The only cure for disappointment met by resentment and sprinkled with a little anger was dessert and coffee from Starbucks. Having thus been slightly (or momentarily) appeased, we spent the rest of the evening reading and counting the hours until we could board our train for our sweet little hometown. While Shiyan may not be the most fantastic city in China, it certainly doesn't boast great things which it will fail to deliver!

It's not that Chengdu is a terrible city, but it lacks personality. It lacks character. I'm happy I visited it, and I'm content to never revisit it. The highlights of this trip definitely consisted of our awesome book purchases (and the time to relax and read them at Starbucks), the food from various countries we partook of, Sim's hostel, some incredibly cute pets which have inspired Jessica and me to get a puppy in the near future, my company (Jessica and Brian, yay, for fun travel buddies!), and these sweet head scarves Jessica and I bought (one scarf which can be used in a variety of ways to completely change the look or fashion for which I am striving, given my mood or the occasion in which I find myself).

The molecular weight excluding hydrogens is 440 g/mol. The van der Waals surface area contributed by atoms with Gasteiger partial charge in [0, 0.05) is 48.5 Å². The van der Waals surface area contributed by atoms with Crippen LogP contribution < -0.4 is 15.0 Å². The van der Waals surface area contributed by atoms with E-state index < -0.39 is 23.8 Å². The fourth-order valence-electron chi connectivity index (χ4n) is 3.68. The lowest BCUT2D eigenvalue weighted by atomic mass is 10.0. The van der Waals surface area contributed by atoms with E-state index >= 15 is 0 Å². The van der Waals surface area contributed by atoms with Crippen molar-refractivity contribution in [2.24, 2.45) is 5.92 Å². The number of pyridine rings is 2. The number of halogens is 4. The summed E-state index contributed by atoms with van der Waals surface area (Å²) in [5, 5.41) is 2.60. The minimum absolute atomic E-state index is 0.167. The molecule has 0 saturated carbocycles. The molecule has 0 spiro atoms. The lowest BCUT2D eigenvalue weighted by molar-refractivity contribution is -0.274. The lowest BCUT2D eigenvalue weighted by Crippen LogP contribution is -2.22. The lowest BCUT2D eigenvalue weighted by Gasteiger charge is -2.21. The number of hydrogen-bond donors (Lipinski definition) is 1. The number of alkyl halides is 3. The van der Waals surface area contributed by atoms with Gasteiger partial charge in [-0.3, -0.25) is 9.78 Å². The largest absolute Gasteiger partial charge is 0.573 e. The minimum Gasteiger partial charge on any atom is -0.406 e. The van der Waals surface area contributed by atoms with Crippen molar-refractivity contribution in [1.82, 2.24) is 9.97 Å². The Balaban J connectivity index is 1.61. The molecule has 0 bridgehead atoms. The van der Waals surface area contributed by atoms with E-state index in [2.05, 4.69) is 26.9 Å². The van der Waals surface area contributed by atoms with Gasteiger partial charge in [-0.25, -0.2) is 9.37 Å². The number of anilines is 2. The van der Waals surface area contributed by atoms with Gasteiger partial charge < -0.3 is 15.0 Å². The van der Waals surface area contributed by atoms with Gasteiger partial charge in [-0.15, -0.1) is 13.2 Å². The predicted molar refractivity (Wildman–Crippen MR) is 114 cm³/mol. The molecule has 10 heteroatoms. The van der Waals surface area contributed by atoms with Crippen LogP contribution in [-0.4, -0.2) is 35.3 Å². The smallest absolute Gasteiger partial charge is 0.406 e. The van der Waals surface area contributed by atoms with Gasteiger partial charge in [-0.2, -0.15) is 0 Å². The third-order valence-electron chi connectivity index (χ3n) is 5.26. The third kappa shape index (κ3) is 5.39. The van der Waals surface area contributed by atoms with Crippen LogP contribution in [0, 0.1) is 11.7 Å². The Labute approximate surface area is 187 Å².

We are glad to be home. It's good timing too because Christmas festivities begin very soon. I'm not exactly prepared for them. I feel that this year has reached that point similar to the point at which the sun has nearly set. It's the only time when you actually see the sun moving down. It goes so quickly that if you look away for even one second, you might miss the top of the sun disappearing beyond the horizon. I feel that right now I'm watching the year slipping down so quickly into the horizon that I can't look away or I'll miss it! But that's okay; the new year promises great things.

1 comment:

Bonny said...

Hi Angelyn.

Did you visit the orphanage in Shiyan city?
My daughter if from that SWI.
I would like to ask you some things in privat.
Ben je Nederlands?